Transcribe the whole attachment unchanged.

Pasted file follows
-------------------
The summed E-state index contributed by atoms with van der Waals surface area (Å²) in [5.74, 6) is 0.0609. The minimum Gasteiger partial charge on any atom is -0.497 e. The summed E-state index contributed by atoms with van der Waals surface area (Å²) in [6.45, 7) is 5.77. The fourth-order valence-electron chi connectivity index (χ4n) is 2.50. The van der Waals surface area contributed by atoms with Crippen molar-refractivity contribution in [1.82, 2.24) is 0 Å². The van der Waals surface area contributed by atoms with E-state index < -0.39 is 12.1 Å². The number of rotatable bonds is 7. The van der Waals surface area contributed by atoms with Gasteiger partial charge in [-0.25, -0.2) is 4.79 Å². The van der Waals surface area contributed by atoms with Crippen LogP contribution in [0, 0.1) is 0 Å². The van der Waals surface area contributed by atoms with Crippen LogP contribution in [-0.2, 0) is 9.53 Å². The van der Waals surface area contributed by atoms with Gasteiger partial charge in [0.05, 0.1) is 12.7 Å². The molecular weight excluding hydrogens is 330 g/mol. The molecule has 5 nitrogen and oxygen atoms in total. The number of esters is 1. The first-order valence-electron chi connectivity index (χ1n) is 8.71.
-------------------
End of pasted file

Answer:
The summed E-state index contributed by atoms with van der Waals surface area (Å²) in [5.74, 6) is 0.0609. The minimum Gasteiger partial charge on any atom is -0.497 e. The summed E-state index contributed by atoms with van der Waals surface area (Å²) in [6.45, 7) is 5.77. The fourth-order valence-electron chi connectivity index (χ4n) is 2.50. The van der Waals surface area contributed by atoms with Crippen molar-refractivity contribution in [1.82, 2.24) is 0 Å². The van der Waals surface area contributed by atoms with E-state index < -0.39 is 12.1 Å². The number of rotatable bonds is 7. The van der Waals surface area contributed by atoms with Gasteiger partial charge in [-0.25, -0.2) is 4.79 Å². The van der Waals surface area contributed by atoms with Crippen LogP contribution in [0, 0.1) is 0 Å². The van der Waals surface area contributed by atoms with Crippen LogP contribution in [-0.2, 0) is 9.53 Å². The van der Waals surface area contributed by atoms with Gasteiger partial charge in [0.05, 0.1) is 12.7 Å². The molecular weight excluding hydrogens is 330 g/mol. The molecule has 5 nitrogen and oxygen atoms in total. The number of esters is 1. The first-order valence-electron chi connectivity index (χ1n) is 8.71.